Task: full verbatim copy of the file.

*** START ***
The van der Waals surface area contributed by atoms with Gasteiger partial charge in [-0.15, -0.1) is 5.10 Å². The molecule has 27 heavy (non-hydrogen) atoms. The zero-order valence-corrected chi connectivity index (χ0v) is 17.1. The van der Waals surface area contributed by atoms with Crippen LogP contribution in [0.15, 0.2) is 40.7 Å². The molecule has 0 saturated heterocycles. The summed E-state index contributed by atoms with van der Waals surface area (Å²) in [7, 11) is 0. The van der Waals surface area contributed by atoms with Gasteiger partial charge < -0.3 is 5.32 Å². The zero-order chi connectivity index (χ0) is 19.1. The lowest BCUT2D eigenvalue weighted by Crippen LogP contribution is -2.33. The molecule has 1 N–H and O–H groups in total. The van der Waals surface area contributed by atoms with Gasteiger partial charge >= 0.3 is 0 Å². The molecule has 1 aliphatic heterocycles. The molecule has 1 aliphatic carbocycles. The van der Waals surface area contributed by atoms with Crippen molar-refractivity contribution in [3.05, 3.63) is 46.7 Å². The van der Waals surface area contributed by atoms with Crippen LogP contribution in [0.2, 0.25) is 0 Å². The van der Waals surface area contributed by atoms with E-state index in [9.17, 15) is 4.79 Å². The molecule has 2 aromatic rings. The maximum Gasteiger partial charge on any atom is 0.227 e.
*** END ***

The van der Waals surface area contributed by atoms with Gasteiger partial charge in [-0.15, -0.1) is 5.10 Å². The molecule has 27 heavy (non-hydrogen) atoms. The zero-order valence-corrected chi connectivity index (χ0v) is 17.1. The van der Waals surface area contributed by atoms with Crippen LogP contribution in [0.15, 0.2) is 40.7 Å². The molecule has 0 saturated heterocycles. The summed E-state index contributed by atoms with van der Waals surface area (Å²) in [7, 11) is 0. The van der Waals surface area contributed by atoms with Gasteiger partial charge < -0.3 is 5.32 Å². The zero-order chi connectivity index (χ0) is 19.1. The lowest BCUT2D eigenvalue weighted by Crippen LogP contribution is -2.33. The molecule has 1 N–H and O–H groups in total. The van der Waals surface area contributed by atoms with Gasteiger partial charge >= 0.3 is 0 Å². The molecule has 1 aliphatic heterocycles. The molecule has 1 aliphatic carbocycles. The van der Waals surface area contributed by atoms with Crippen molar-refractivity contribution in [3.05, 3.63) is 46.7 Å². The van der Waals surface area contributed by atoms with Crippen LogP contribution in [0.2, 0.25) is 0 Å². The van der Waals surface area contributed by atoms with E-state index in [9.17, 15) is 4.79 Å². The molecule has 2 aromatic rings. The maximum Gasteiger partial charge on any atom is 0.227 e.